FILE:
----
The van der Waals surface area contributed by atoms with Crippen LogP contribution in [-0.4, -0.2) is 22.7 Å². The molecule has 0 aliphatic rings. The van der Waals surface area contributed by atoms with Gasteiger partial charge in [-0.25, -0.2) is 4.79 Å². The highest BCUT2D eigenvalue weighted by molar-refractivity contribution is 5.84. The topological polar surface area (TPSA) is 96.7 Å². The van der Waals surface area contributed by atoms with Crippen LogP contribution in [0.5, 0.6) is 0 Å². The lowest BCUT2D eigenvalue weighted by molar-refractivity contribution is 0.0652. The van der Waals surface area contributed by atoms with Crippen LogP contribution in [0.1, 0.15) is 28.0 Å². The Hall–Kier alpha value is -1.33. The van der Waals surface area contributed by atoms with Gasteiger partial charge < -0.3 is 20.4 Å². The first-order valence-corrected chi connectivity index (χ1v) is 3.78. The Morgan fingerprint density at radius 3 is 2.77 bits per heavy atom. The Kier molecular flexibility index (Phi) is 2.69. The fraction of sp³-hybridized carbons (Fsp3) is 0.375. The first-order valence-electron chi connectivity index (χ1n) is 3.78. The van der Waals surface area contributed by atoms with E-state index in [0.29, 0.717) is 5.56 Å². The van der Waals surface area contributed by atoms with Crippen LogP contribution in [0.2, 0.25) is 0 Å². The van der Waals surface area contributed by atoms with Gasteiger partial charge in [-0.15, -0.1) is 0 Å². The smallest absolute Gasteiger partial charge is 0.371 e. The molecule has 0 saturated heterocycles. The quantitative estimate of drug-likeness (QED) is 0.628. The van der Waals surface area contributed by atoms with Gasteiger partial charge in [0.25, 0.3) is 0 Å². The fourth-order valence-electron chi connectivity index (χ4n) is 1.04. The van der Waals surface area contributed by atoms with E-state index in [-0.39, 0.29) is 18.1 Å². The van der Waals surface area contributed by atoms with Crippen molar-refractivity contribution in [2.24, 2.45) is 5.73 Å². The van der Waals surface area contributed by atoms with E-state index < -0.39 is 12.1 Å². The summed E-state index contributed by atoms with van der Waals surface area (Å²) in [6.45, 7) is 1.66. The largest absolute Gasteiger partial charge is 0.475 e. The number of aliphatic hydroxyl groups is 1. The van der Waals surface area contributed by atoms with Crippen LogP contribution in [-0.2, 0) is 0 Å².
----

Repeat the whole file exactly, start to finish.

The van der Waals surface area contributed by atoms with Crippen LogP contribution in [-0.4, -0.2) is 22.7 Å². The molecule has 0 aliphatic rings. The van der Waals surface area contributed by atoms with Gasteiger partial charge in [-0.25, -0.2) is 4.79 Å². The highest BCUT2D eigenvalue weighted by molar-refractivity contribution is 5.84. The topological polar surface area (TPSA) is 96.7 Å². The van der Waals surface area contributed by atoms with Crippen LogP contribution in [0.5, 0.6) is 0 Å². The lowest BCUT2D eigenvalue weighted by molar-refractivity contribution is 0.0652. The van der Waals surface area contributed by atoms with Crippen LogP contribution in [0.1, 0.15) is 28.0 Å². The Hall–Kier alpha value is -1.33. The van der Waals surface area contributed by atoms with Gasteiger partial charge < -0.3 is 20.4 Å². The first-order valence-corrected chi connectivity index (χ1v) is 3.78. The Morgan fingerprint density at radius 3 is 2.77 bits per heavy atom. The Kier molecular flexibility index (Phi) is 2.69. The fraction of sp³-hybridized carbons (Fsp3) is 0.375. The first-order valence-electron chi connectivity index (χ1n) is 3.78. The van der Waals surface area contributed by atoms with E-state index in [0.29, 0.717) is 5.56 Å². The van der Waals surface area contributed by atoms with Crippen LogP contribution in [0.2, 0.25) is 0 Å². The van der Waals surface area contributed by atoms with Gasteiger partial charge in [-0.15, -0.1) is 0 Å². The smallest absolute Gasteiger partial charge is 0.371 e. The molecule has 0 saturated heterocycles. The quantitative estimate of drug-likeness (QED) is 0.628. The van der Waals surface area contributed by atoms with Gasteiger partial charge in [0.25, 0.3) is 0 Å². The fourth-order valence-electron chi connectivity index (χ4n) is 1.04. The van der Waals surface area contributed by atoms with E-state index in [-0.39, 0.29) is 18.1 Å². The van der Waals surface area contributed by atoms with Crippen molar-refractivity contribution in [2.24, 2.45) is 5.73 Å². The van der Waals surface area contributed by atoms with E-state index < -0.39 is 12.1 Å². The summed E-state index contributed by atoms with van der Waals surface area (Å²) in [6.45, 7) is 1.66. The largest absolute Gasteiger partial charge is 0.475 e. The number of aliphatic hydroxyl groups is 1. The van der Waals surface area contributed by atoms with Crippen LogP contribution in [-0.2, 0) is 0 Å².